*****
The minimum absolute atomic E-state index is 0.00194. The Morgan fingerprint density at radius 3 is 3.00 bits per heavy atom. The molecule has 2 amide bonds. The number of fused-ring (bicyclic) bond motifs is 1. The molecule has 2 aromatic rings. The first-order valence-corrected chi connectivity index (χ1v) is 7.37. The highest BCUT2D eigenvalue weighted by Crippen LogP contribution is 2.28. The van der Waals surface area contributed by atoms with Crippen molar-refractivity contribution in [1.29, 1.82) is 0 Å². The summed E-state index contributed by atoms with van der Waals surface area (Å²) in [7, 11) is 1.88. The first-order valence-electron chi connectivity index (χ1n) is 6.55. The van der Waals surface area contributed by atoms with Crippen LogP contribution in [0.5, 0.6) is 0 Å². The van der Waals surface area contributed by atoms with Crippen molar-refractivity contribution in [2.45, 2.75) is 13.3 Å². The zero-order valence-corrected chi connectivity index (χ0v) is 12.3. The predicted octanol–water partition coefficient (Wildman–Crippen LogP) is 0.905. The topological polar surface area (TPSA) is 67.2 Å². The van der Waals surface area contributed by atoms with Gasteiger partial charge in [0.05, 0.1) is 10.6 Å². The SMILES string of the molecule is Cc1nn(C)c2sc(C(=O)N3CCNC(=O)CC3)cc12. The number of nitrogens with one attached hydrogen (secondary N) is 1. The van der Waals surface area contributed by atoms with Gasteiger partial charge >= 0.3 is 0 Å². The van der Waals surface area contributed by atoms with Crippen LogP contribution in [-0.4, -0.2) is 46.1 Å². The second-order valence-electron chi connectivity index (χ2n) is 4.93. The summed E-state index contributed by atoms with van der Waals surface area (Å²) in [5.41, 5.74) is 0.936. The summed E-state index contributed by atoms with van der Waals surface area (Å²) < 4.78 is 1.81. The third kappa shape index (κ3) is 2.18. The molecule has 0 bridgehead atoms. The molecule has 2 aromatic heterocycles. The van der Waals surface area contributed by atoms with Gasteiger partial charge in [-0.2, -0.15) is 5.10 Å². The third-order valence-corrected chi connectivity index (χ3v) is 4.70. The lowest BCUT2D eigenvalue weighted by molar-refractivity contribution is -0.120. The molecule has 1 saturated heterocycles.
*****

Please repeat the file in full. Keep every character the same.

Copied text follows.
The minimum absolute atomic E-state index is 0.00194. The Morgan fingerprint density at radius 3 is 3.00 bits per heavy atom. The molecule has 2 amide bonds. The number of fused-ring (bicyclic) bond motifs is 1. The molecule has 2 aromatic rings. The first-order valence-corrected chi connectivity index (χ1v) is 7.37. The highest BCUT2D eigenvalue weighted by Crippen LogP contribution is 2.28. The van der Waals surface area contributed by atoms with Crippen molar-refractivity contribution in [1.29, 1.82) is 0 Å². The summed E-state index contributed by atoms with van der Waals surface area (Å²) in [7, 11) is 1.88. The first-order valence-electron chi connectivity index (χ1n) is 6.55. The van der Waals surface area contributed by atoms with Crippen LogP contribution in [0.5, 0.6) is 0 Å². The van der Waals surface area contributed by atoms with Crippen molar-refractivity contribution in [2.45, 2.75) is 13.3 Å². The zero-order valence-corrected chi connectivity index (χ0v) is 12.3. The predicted octanol–water partition coefficient (Wildman–Crippen LogP) is 0.905. The topological polar surface area (TPSA) is 67.2 Å². The van der Waals surface area contributed by atoms with Gasteiger partial charge in [0.05, 0.1) is 10.6 Å². The SMILES string of the molecule is Cc1nn(C)c2sc(C(=O)N3CCNC(=O)CC3)cc12. The number of nitrogens with one attached hydrogen (secondary N) is 1. The van der Waals surface area contributed by atoms with Gasteiger partial charge >= 0.3 is 0 Å². The van der Waals surface area contributed by atoms with Crippen LogP contribution in [-0.4, -0.2) is 46.1 Å². The second-order valence-electron chi connectivity index (χ2n) is 4.93. The summed E-state index contributed by atoms with van der Waals surface area (Å²) in [5.41, 5.74) is 0.936. The summed E-state index contributed by atoms with van der Waals surface area (Å²) < 4.78 is 1.81. The third kappa shape index (κ3) is 2.18. The molecule has 0 bridgehead atoms. The molecule has 2 aromatic heterocycles. The van der Waals surface area contributed by atoms with Gasteiger partial charge in [-0.2, -0.15) is 5.10 Å². The third-order valence-corrected chi connectivity index (χ3v) is 4.70. The lowest BCUT2D eigenvalue weighted by molar-refractivity contribution is -0.120. The molecule has 1 saturated heterocycles.